My jury duty is over–at least for the next 18 months. The judge’s admonition not to say anything about the case and/or the experience is over so I thought I’d blog a little about what it was like.
I’d rather not blog about the “who,” but rather take a couple minutes to walk through the “what.”
This was the first time I’ve been on a jury so I was unsure of a lot of things.
When I appeared for the jury summons I wasn’t the only one. I’m guessing there were a couple hundred. They corralled us into two adjoining rooms. The chairs filled up quickly. Some people were left standing.
I didn’t know what for.
We just waited.
After about 30 minutes a clerk got on the loud speaker and announced that they were going to select a jury for the first trial of the day. The trial was expected to last four weeks. The room grumbled. I started calculating the odds of me being picked. How “lucky” was I going to be? As it turned out instead of just picking people and whisking them off to a courtroom, they called each of our names asking us if we would be willing to serve on a jury of that length. I said no. Most others did so too. However, eventually they had a pool of I think 50 jurors and the process lurched to a halt. I’m so glad there were others willing to commit so much of their time.
We waited some more.
Another pool of 50 potential jurors was selected and off they went. I was beginning to think that with so many people there I might be bypassed and allowed to go home for the day. The thought came too quickly. I was picked as part of the next group of jurors. I was given a number: Number 25.
We were shuttled off to a 10th floor hallway at this point, lined up briefly against a wall in numerical order, and then led into the courtroom. Two lawyers, a judge, and three courtroom assistants were already in the room, standing. We sat down. And without any pause the judge, the lawyers, and the courtroom reporter were walking through a ritual it appeared they had practiced many times before. I realized at this point how things get going right away.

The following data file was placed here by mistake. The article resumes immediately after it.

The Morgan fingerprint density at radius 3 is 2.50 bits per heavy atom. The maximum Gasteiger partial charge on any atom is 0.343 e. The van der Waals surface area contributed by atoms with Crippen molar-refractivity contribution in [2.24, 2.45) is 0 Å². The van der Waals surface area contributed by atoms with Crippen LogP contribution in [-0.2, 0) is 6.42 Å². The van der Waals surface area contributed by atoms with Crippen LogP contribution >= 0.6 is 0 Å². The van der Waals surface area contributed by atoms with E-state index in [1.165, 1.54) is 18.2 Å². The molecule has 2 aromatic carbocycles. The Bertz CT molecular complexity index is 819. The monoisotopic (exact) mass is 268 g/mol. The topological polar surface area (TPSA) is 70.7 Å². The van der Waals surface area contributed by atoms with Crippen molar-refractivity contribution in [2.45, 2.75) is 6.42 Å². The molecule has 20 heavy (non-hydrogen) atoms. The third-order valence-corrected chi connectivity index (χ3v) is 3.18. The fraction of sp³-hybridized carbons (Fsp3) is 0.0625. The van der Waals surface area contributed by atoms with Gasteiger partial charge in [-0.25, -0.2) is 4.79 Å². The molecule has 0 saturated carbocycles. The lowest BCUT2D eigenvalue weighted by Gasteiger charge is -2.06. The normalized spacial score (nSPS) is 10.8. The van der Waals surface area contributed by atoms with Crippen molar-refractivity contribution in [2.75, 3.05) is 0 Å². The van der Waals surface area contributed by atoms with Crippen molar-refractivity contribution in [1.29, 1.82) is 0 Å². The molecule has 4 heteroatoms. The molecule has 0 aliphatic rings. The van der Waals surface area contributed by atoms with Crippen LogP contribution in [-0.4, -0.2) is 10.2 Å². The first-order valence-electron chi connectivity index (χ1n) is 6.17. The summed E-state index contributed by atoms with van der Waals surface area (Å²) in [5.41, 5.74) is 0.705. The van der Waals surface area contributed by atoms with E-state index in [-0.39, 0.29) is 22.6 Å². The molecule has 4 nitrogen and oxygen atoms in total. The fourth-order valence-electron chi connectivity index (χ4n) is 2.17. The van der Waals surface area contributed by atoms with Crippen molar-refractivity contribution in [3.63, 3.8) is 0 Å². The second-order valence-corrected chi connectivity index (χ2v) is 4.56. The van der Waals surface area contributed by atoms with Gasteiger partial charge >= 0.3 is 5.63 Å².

I don’t know what I expected–maybe some forms to fill out, a few minutes of downtime while the lawyers review them, maybe a few questions before the judge? Not quite. Instead, the judge swore us in, described the charges (it was a DUI while under a suspended license) and then proceeded to ask a series of questions to each of us potential jurors. They were questions like “Have you, or anyone in your family, or anyone you are close to been in a similar situation?” “Have you ever studied law, worked for a lawyer or has anyone in your family or close friends done so?”, “Do you not drink?”, and so on. We’d earlier filled out a postcard sized bio when we arrived at the courthouse that I think they may have been using too–but I’m not sure.
If we answered yes to a question, we’d have to stand up, give our juror number and name and explain why. As we answered the questions, the lawyers scribbled notes. I realized what they were having to do. In realtime they were having to pick the jurors for the case. No free time to mull things over. We were in the middle of things now.
The defense attorney was quite organized. He had a two sheets of paper taped together with what appeared to be 50 boxes in them. He marked things down in each box as each potential juror spoke. The prosecutor used a legal pad that appeared to have three or maybe four horizontal divisions per page. His notes spread across several pages so he was constantly flipping back and forth jotting down notes. It appeared he used one page as a summary page, but I’m not sure. (If you know me, yeah, I was wondering if there wasn’t a better way.)
After each three or four questions the lawyers would huddle up with the judge, whisper some, and then the judge would announce five or six people that were excused. I kept waiting to get excused. I don’t drink, for instance. The courtroom started thinning out. I’m guessing there were about twenty of us left. We were shuttled back to the hallway for about 20 minutes while the lawyers and judge made their final decisions. When we got back in the judge announced that they had more potential jurors than they needed, so she made the final cut–literally dividing the group down the middle. The first half–or which I was a part–were to be part of the jury. The rest of the group was free to go.
They lined us up again, gave us new numbers (this time I was number 6), and escorted us to the jury box. Notepads were waiting for us with our jury numbers on them. The judge thanked us–actually she was quite generous with her thank yous and acknowledgements throughout the jury selection time–described what was going to happen and then got right to it reading the charges. The case was underway.
I’ll blog some more about the actual case and the most critical part to me–the process of arriving at a decision–tonight.